Ana Elisa Egreja

Pink Room, 2019

Oil on Canvas

190 × 240 cm


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Artwork
Description

Ana Elisa Egreja assumes many roles — architect, cinematic director, photogrographer — before she begins to paint one of her life-like interiors and roomscapes. Her current series of paintings, ‘Campo Verde’ is set in a 1955 house designed by renowned Brazilian architect Rino Levi, which the artist used as her subject before its demolition. While not linked to her own biography, as was the case for her previous series set in Jacarezinho 92, Egreja populated the Modernist rooms of Campo Verde she then portrayed on an almost 1:1 scale with vestiges of the previous inhabitants, mixed with objects she brought in from the outside. Each painting, the artist suggests, resembles a Fantastic Realism storytale, in which time is never linear but, on the contrary, cyclic, and where symbolic objects are represented figuratively as in descriptive narrative.

‘Pink Room’ (2019) depicts an unoccupied space, though not one devoid of human traces: the room’s imagined young residents have plastered the glass of a sliding door with stickers, its edge adorned by a dangling, plush horse. While the faux marble and Giotto star wallpapers sourced in Sao Paulo’s popular markets introduce a simultaneously kitsch and learned dimension, but reminiscent of bygone days, the window stickers act as a wake-up call to the present. Indeed, Ana Elisa Egreja complemented the already existing ones with new stickers that she had been collecting in the streets of Sao Paulo. They bear witness to the turmoil Brazilian politics in recent times and can be considered its timeline.

On the left-hand side of the view, one notices two framed posters of Fra Angelico’s exhibitions. Other than adding a further art-historical layer to the composition, their inclusion references the importance that art reproductions have in Brazil, where they are the main medium through which students learn art history.

The viewing experience is made uniquely uncanny by the viewer’s own imagination and spurred memories within enrapturing parallel worlds. Egreja’s multifaceted practice produces a world that blurs lines between photography and painting, reality and fantasy, wistfulness and inventiveness, the mundane and the exotic, poetical and political.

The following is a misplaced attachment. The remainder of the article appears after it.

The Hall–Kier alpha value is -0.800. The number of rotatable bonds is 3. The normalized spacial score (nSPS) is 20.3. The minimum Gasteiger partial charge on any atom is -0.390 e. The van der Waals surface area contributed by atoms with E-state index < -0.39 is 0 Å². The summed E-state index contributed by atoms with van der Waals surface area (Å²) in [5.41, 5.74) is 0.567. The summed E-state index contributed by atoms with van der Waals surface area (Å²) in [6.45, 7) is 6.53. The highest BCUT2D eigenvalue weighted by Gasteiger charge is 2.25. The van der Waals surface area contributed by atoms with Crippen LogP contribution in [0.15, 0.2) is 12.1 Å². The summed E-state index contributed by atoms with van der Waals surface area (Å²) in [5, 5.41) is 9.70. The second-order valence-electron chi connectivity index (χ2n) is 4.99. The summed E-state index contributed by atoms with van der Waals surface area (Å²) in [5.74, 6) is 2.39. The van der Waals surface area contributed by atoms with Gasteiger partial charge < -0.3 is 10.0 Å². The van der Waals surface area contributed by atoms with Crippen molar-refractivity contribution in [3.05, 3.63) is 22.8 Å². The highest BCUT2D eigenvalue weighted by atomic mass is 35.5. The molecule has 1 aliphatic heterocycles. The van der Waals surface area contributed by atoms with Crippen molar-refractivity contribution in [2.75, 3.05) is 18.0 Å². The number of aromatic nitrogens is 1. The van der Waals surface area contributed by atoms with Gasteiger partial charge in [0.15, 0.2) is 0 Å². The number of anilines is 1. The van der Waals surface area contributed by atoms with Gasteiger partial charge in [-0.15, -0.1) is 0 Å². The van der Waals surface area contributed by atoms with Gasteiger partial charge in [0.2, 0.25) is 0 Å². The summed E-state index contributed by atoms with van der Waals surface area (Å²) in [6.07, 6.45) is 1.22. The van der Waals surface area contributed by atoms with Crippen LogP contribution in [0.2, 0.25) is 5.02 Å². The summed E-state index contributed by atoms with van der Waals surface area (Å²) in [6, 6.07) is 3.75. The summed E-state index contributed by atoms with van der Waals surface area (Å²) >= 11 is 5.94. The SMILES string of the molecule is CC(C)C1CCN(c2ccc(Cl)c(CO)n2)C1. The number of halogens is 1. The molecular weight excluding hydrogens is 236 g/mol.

About
the artist

Ana Elisa Egreja (b. 1983 in São Paulo) is a Brazilian artist who graduated from the FAAP (Fundação Armando Alvares Penteado), São Paulo, in 2005. She currently lives and works in São Paulo. Between 2014 and 2017, Egreja featured in several prestigious institutional exhibitions in Brazil, notably at the 20th Contemporary Arts festival ‘Videobrasil’ in São Paulo, and CAIXA Cultural (2017), the Centro Cultural dos Correios (2016), the Museo dos Correios in Brasilia (2015); and Paço das Artes (2014). Today her works are part of the Franks-Suss Collection, London, in addition to Brazilian collections, and to date she is the recipient of three prizes: MARP’s Acquisition Prize in 2007 for ‘Sarp’ at Ribeirao Preto; MAM’s Acquisition Prize for the 15th Salao da Bahia in 2008; and last but not least in 2009, the Incentive Prize awarded by Tomie Ohtake for Premio Energias na arte.

Ana Elisa Egreja’s practice gravitates around both painting and architecture. Her creative process is transformative and poetic: in the past, she used to construct unexpected settings to syncopate different surroundings. These peculiar environments range from utopic illusive spaces to painted interiors of ghost-like houses or other inhospitable places. Each ‘set’ is dotted with objects like clues for us to fill the gaps in the story. The implicit narrative here is seductively strange: scattered traces call for us to inspect the work closely: There is indeed an enigmatic aura to her work, something palpably bizarre and yet weirdly harmonic: a poetic wit in some pieces, fragmented realities, subtle play with light in others.

With her current series, Jacarezinho, 92 - five paintings of which were on display at ARTUNER-curated exhibition Through the Looking Glass, the artist goes a step further in blurring the boundaries between reality and fantasy. Here, Egreja took over her late grandparents' home, which was quickly becoming obsolete under her own eyes: a large storage space for her relatives to relegate unwanted objects to. The consequently whimsical decor inspired the artist to create fantastic sets, introducing plants, animals, and strange objects into the domestic environment. Ana Elisa Egreja acted as creator, film director, and documentarist in order to craft and document the incredible scenes born out of her imagination. Only after the process of staging and documenting was completed, did Egreja start painting. Relying on the photographs and her own memories, the artist recreates the staged scenes on canvas, without the aid of a tracing technique: indeed, they have the vividness and pace of a dream.

Egreja’s works tread a fine line between balance and chaos; rational perspective and spontaneity. At times delightfully calm or eerily devoid of human life, at others totally delirious and kitsch, each work encapsulates an atmosphere and world of its own. Like a whirlpool, it draws us in, sets the eye in motion with a swirl of colour, characteristically illusive, almost dizzyingly so. Infused with an eclectic touch of Op Art, Brazilian flora, rococo and perhaps Matisse, the paintings also remarkably demonstrate the artist’s operatic style that is both exuberant and uncanny; quite cryptic but oddly attractive.


With her current series, Jacarezinho, 92 – five paintings of which were on display at ARTUNER-curated exhibition Through the Looking Glass, the artist goes a step further in blurring the boundaries between reality and fantasy.


Ana Elisa Egreja
on Artuner

Part of the
exhibition

May 22nd, 2019 until
August 31st, 2019
Curated by ARTUNER